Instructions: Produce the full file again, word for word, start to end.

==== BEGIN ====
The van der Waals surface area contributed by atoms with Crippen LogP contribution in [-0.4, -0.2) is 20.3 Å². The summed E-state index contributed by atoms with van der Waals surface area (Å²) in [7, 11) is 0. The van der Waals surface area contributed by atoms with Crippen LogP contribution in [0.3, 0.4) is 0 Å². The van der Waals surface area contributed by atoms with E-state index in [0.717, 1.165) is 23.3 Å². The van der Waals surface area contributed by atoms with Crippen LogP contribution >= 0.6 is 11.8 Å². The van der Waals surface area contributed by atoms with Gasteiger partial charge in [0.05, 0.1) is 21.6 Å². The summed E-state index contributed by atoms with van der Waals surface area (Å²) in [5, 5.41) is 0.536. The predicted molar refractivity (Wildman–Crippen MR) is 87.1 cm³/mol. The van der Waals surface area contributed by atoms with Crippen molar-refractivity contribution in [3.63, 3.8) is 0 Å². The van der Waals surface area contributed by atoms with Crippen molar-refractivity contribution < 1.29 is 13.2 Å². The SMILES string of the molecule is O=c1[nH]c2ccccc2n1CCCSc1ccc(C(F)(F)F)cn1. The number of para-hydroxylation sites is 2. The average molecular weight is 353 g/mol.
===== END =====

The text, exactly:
The van der Waals surface area contributed by atoms with Crippen LogP contribution in [-0.4, -0.2) is 20.3 Å². The summed E-state index contributed by atoms with van der Waals surface area (Å²) in [7, 11) is 0. The van der Waals surface area contributed by atoms with Crippen LogP contribution in [0.3, 0.4) is 0 Å². The van der Waals surface area contributed by atoms with E-state index in [0.717, 1.165) is 23.3 Å². The van der Waals surface area contributed by atoms with Crippen LogP contribution >= 0.6 is 11.8 Å². The van der Waals surface area contributed by atoms with Gasteiger partial charge in [0.05, 0.1) is 21.6 Å². The summed E-state index contributed by atoms with van der Waals surface area (Å²) in [5, 5.41) is 0.536. The predicted molar refractivity (Wildman–Crippen MR) is 87.1 cm³/mol. The van der Waals surface area contributed by atoms with Crippen molar-refractivity contribution in [3.63, 3.8) is 0 Å². The van der Waals surface area contributed by atoms with Crippen molar-refractivity contribution < 1.29 is 13.2 Å². The SMILES string of the molecule is O=c1[nH]c2ccccc2n1CCCSc1ccc(C(F)(F)F)cn1. The number of para-hydroxylation sites is 2. The average molecular weight is 353 g/mol.